On November 03, SaltStack released a security patch for Salt to fix three critical vulnerabilities. Two of these fixes were in response to five bugs originally reported through the ZDI program. These bugs can be used to achieve unauthenticated command injection on a system running the affected Salt application. ZDI-CAN-11143 was reported to the ZDI program by an anonymous researcher, while the remaining bugs are variants of ZDI-CAN-11143 discovered by me. In this blog, we will look into the root cause of these bugs.
The vulnerabilities affect the
rest-cherrypy netapi module of the application. The
rest-cherrypy module provides REST APIs for Salt. The module is dependent on the
CherryPy Python module and is not enabled by default. To enable the
rest-cherrypy module, the master configuration file
/etc/salt/master must contain the following lines:
In this case, the “/run” endpoint is important. It is used to issue commands via the
salt-ssh subsystem. The
salt-ssh subsystem allows the execution of Salt routines using Secure Shell (SSH).
A POST request sent to the “/run” API will invoke the
POST() method of the
salt.netapi.rest_cherrypy.app.Run class, which eventually calls the
run() method of
As shown above, the
run() method validates the value of the
client parameter. Valid values of the
client parameter are “local”, “local_async”, “local_batch”, “local_subset”, “runner”, “runner_async”, “ssh”, “wheel”, and “wheel_async”. After validating the
client parameter, it checks for the presence of the
eauth parameter in the request. Interestingly, the method doesn’t validate the value of the
eauth parameter. Because of this, an arbitrary value of the
eauth parameter can pass this check. Once this check is passed, the method invokes a corresponding method depending on the value of the
The vulnerability occurs when the value of the client parameter is “ssh”. In this case, the
run() method calls the
ssh() method. The
ssh() method executes
ssh-salt commands synchronously by calling the
cmd_sync() method of the
salt.client.ssh.client.SSHClient class, which eventually results in the
_prep_ssh() method being called.
_prep_ssh() function sets parameters and initializes the SSH object.
The vulnerable request to trigger this vulnerability is as follows:
In this, the value of the
client parameter is “ssh” and the vulnerable parameter is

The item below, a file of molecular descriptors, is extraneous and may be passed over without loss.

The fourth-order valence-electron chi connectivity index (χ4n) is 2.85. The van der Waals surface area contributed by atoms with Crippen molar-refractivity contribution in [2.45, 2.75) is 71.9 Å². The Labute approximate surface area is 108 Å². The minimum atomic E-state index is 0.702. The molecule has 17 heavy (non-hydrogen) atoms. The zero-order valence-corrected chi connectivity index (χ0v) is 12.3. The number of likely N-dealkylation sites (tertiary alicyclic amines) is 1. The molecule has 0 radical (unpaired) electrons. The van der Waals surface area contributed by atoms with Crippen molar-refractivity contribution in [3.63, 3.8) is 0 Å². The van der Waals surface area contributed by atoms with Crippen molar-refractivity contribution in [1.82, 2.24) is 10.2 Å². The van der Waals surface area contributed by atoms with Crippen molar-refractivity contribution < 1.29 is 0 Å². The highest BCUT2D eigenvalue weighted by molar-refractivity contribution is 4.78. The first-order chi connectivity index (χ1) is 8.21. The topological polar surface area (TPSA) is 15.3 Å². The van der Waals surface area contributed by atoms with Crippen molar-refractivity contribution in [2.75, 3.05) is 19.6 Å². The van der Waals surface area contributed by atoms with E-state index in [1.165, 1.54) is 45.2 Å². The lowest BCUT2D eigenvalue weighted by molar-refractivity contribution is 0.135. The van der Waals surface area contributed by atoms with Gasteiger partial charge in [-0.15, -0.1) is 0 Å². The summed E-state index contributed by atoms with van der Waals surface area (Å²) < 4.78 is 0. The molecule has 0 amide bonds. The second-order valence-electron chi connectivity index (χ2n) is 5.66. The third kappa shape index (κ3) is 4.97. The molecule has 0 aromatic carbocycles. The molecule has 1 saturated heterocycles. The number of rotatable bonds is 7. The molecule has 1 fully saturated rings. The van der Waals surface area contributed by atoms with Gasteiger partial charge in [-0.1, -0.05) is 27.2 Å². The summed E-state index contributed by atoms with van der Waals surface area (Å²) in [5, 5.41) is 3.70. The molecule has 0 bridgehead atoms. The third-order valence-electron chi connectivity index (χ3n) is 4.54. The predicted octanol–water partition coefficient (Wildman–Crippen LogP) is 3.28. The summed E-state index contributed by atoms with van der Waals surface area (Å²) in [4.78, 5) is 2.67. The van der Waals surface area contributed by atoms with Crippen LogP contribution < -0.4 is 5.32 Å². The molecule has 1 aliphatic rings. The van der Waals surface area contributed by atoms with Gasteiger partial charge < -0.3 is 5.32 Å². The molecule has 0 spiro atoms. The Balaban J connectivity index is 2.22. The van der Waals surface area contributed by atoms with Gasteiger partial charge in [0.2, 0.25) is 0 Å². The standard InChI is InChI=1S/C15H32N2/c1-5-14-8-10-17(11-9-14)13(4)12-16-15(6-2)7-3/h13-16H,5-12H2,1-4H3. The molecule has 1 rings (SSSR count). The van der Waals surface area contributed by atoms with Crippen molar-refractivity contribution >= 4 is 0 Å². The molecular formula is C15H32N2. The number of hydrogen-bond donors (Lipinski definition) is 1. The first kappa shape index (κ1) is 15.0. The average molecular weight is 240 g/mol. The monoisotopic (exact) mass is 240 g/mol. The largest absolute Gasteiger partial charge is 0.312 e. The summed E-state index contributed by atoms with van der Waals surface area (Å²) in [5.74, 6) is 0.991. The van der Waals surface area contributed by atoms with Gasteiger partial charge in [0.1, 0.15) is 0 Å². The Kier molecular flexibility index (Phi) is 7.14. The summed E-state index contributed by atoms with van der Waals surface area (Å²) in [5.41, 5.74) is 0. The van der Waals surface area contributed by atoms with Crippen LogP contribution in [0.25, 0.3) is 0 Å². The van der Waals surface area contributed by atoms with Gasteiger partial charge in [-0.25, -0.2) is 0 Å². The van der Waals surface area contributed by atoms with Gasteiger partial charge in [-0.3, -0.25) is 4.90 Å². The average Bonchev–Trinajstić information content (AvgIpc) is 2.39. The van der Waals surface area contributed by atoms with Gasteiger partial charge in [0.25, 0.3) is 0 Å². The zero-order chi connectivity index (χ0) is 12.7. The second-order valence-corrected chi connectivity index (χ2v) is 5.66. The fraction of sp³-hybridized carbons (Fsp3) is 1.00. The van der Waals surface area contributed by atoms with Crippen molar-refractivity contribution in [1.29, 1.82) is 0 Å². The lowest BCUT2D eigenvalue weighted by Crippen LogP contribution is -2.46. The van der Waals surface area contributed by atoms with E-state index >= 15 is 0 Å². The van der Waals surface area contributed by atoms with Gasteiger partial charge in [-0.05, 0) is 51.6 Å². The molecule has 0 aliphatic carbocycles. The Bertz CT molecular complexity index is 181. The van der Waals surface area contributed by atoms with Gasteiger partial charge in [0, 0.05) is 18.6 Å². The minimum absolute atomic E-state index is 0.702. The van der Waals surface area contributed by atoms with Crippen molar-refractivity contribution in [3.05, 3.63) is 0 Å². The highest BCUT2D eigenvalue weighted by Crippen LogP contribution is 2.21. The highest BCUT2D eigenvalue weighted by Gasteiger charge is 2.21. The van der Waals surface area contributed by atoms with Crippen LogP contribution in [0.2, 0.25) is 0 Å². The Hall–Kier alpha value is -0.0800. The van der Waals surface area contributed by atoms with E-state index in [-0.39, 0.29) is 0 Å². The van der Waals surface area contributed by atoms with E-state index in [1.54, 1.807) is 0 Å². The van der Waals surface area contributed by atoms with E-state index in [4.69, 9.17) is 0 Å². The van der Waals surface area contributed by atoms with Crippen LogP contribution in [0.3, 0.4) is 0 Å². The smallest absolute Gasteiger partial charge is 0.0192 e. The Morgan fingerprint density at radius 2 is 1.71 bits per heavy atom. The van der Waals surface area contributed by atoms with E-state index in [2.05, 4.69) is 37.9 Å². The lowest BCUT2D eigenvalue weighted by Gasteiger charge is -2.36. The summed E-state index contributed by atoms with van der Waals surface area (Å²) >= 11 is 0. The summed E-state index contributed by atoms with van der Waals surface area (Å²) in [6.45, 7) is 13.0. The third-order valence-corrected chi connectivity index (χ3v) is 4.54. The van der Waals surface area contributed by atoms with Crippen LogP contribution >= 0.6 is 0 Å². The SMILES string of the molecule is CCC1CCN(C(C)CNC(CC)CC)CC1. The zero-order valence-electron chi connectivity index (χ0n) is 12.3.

ssh_priv. Internally, the
ssh_priv parameter is used during SSH object initialization, as shown below:
The value of the
ssh_priv parameter is used as an SSH private file. If the file represented by the
ssh_priv value doesn’t exist, the
gen_key() method of
/salt/client/ssh/shell.py is called to create the file and
ssh_priv is passed to the method as the
path argument. Basically, the
gen_key() method generates public and private RSA key pair and stores it in a file defined by the
The method shown above indicates that
path is not sanitized, and it is used in a shell command to create an RSA key pair. If
ssh_priv contains command injection characters, it is possible to execute user-controlled commands while executing the command by the
subprocess.call() method. This allows an attacker to run arbitrary commands on the system running the Salt application.
On further investigation of the SSH object initialization method, it can be observed that multiple variables are set to the user-controlled HTTP parameters’ values. Later on, these variables are used as arguments in a shell command to execute an SSH command. Here, the
ssh_options variables are vulnerable as shown below:
_update_targets() method sets the
user variable, which is dependent on the
ssh_user value. If the value of the
tgt HTTP parameter is in “[email protected]” format, “username” is assigned to the
user variable. Otherwise, the value of
user is set by the
ssh_user parameter. The
ssh_options values are defined by
ssh_options HTTP parameters, respectively.
After initializing the SSH object, the
_prep_ssh() method spawns a child process via
handle_ssh() to eventually execute the
exec_cmd() method of
exec_cmd() first calls the
_cmd_str() method to create a command string without any validation. Afterwards, it calls
_run_cmd() to execute the command by invoking the system shell explicitly. This treats command injection characters as shell metacharacters rather than the arguments of the command. Execution of this crafted command string can lead to the arbitrary command injection condition.
SaltStack released patches to fix the command injection and authentication bypass vulnerabilities. In doing so, they assigned them CVE-2020-16846 and CVE-2020-25592, respectively. The patch for CVE-2020-16846 addressed the vulnerability by disabling the system shell when executing commands. The disabling of the system shell means that shell metacharacters will be treated as part of the arguments of the first command.
The patch for CVE-2020-25592 addressed the vulnerability by adding validation for the
token parameters. This allows only valid users to access the
salt-ssh functionality via the
rest-cherrypy netapi module. These were the first SaltStack bugs to come through the ZDI program, and they were interesting to work on. We hope to see more in the future.
Detailing SaltStack Salt Command Injection Vulnerabilities